A roadmap for poverty reduction

The success of the rapid and sustainable poverty reduction programme for 62 poorest districts over the past three years shows the Government’s Resolution 30a has been brought to life. But it still requires greater budget allocations from the state and more efforts from local authorities.

Nguyen Trong Dam, Deputy Minister of Labour, Invalids and Social Affairs, says the Government is set to carry on the programme in a more effective way.

The Government has focussed on four target groups. First, to promote local production, generate jobs to increase incomes for the poor, support forest plantation and protection, and boost trade activities and labour exports.

Second, to ensure sustainable poverty reduction by way of providing education and training for labourers.

Third, to transfer officials and encourage young intellectuals to work in poor districts.

Fourth, to increase infrastructure investment.

In addition, the Government has directed relevant agencies to help poor people build houses and gradually stabilize their lives.

So far, businesses have helped build around 2,000 projects, such as roads, bridges, electrical grids, medical stations and schools, in poor districts. Therefore, the number of poor households has been reduced by 5 percent annually and the local people’s living conditions have been much improved.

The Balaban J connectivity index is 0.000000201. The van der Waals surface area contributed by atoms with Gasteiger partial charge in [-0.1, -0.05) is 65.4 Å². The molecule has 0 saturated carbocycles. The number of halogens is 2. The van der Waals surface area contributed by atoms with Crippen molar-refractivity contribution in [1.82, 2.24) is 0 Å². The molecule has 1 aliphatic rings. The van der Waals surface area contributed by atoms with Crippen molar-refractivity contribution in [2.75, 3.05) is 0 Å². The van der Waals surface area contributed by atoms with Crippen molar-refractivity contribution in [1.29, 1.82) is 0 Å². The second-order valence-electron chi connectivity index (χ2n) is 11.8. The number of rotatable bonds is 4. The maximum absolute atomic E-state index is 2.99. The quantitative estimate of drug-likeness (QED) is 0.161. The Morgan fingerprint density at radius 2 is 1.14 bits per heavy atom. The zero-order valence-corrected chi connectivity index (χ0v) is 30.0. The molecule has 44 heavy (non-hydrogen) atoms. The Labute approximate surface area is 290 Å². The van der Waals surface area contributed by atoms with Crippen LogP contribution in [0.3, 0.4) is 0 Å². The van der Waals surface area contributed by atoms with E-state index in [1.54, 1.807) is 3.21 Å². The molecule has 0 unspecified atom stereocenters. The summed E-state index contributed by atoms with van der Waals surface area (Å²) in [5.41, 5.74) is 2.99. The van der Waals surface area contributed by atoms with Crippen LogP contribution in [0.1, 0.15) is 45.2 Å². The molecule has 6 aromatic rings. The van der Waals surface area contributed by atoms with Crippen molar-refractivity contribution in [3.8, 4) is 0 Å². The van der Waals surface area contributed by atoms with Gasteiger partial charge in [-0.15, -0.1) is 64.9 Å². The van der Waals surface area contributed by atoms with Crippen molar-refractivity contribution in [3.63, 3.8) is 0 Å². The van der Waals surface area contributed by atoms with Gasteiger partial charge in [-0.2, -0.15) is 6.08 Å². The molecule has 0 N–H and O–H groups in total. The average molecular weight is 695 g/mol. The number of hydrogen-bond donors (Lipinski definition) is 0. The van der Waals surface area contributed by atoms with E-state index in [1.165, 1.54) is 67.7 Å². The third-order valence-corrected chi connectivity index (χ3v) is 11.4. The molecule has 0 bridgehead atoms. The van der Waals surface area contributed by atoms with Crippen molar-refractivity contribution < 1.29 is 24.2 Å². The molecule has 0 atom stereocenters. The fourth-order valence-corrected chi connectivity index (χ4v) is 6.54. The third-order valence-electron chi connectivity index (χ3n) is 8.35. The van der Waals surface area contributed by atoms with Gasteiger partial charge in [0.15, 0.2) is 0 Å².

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Regarding the initial results of implementing Resolution 30a, Deputy Minister Dam says the Government has available resources from individuals, businesses, and other social organizations to carry out its resolution. It has sent many working missions to monitor the implementation process in localities, at least twice a year.

However, some shortcomings remain to be addressed in connection with weak management skills in localities.

Dam says they should focus more on using resources effective to improve the local people’s living conditions.

Judging from intensive efforts to narrow the widening gap between rich and poor at both national and local levels, the number of poor districts will be reduced by 20 percent.

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